- Lost wage compensation
- Disability income
- Damages for past, present, and future pain and suffering
- Compensation for emotional distress and mental anguish
A Baltimore, Maryland nursing home abuse lawyer may be able to help you recover monetary compensation for all of your related injuries and damages.
In cases where a nursing home employee – or the nursing home itself – acted in a particularly egregious manner, the injured patient may be eligible to recover punitive damages. The purpose of this type of damage is to punish the liable parties for recklessness and extremely negligent conduct – and to deter others from engaging in the same or similar conduct. However, these damages are only recoverable in the most serious of cases, often where the negligence amounted to gross negligence.
What Are Some Nursing Homes in or Near Baltimore?
Nursing homes in Baltimore or near Baltimore include the following:
- Autumn Lake Healthcare at BridgePark
- Blue Point Healthcare Center
- Caton Manor
- Cromwell Center
- Future Care Nursing Home
- Genesis Health Care
- Haven Nursing Home
- Homewood Center
- Long Green Center
- ManorCare Health Services – Roland Park
- Northwest Healthcare Center
- Overlea Health and Rehabilitation Center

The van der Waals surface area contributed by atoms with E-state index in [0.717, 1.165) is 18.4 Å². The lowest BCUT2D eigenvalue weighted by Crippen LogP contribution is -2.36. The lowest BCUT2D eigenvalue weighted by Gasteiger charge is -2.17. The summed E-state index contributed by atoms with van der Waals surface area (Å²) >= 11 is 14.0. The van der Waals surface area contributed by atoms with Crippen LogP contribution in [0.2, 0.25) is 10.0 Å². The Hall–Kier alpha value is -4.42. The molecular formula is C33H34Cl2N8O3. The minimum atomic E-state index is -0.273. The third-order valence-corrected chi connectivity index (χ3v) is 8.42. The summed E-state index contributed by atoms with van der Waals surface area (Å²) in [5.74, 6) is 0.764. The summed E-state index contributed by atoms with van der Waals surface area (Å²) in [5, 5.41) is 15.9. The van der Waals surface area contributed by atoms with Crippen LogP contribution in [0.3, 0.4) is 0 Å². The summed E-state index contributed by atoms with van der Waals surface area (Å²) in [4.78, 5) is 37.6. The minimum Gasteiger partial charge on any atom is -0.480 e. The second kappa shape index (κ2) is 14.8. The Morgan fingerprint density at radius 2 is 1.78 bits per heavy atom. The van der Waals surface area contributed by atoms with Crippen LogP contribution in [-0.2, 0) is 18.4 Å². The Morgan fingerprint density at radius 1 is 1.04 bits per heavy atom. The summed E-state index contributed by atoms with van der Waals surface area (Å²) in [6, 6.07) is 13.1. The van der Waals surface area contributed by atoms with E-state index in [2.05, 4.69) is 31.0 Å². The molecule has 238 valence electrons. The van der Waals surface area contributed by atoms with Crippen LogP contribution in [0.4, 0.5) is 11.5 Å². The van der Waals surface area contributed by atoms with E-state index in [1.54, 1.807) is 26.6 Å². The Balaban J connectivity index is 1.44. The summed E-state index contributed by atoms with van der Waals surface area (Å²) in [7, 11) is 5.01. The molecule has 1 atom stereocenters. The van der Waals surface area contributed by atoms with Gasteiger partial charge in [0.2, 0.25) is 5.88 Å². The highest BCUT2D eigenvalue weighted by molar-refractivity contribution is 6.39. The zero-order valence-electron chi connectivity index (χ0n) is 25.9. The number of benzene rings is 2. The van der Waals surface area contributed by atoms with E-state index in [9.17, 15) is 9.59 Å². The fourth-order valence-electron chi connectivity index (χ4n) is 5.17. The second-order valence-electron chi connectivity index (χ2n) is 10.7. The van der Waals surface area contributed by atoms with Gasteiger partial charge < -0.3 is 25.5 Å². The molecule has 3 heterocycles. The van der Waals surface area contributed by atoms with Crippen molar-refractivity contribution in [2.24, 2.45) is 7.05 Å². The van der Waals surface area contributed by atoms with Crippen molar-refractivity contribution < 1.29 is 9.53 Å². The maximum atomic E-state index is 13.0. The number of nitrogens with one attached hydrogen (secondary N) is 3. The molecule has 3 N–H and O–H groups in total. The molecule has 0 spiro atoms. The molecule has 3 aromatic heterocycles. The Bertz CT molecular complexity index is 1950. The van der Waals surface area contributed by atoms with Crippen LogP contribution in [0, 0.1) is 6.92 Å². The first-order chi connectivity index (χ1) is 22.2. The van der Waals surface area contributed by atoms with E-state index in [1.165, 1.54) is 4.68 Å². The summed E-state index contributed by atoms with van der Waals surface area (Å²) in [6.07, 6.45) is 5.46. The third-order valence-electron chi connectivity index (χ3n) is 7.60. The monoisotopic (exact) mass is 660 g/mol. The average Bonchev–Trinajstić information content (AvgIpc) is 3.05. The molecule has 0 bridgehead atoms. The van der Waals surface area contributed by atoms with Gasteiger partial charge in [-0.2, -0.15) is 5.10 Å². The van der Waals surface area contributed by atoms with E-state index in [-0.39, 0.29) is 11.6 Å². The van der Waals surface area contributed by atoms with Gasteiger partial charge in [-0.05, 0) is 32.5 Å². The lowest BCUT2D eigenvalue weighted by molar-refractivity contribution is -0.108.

- Saint Elizabeth Rehabilitation and Nursing
- Stadium Place Nursing and Rehab Center
- Symphony Manor
Baltimore Nursing Home Injury Lawsuit Attorneys
At the Law Offices of Randolph Rice, we understand how emotionally overwhelming these types of cases can be. We also understand that nursing home abuse or negligence cases can be difficult to litigate. Randolph Rice is committed to representing persons who have been injured as a result of negligence. Insurance companies vigorously defend nursing home abuse and negligence cases and have experienced attorneys on their side representing them. You should too.
If you or a loved one has been the victim of nursing home abuse or negligence, you need an attorney who can work strategically to recover monetary compensation. Randolph Rice is here to fight for your loved one’s right to physical safety and personal dignity, as well financial compensation from the liable nursing home.
If you suspect that your loved one has suffered nursing home abuse, you no doubt feel both betrayed and overwhelmed. At the Law Offices of Randolph Rice Jr., we recognize how difficult this experience is, and we’re here to help you fight for the justice your loved one has been denied. As an experienced Baltimore nursing home abuse attorney, Randolph Rice possesses the skill, knowledge, and compassion to help guide your loved one’s claim toward its most favorable resolution. To set up a free legal consultation, call the Law Offices of Randolph Rice at (410) 694-7291, or contact us online today.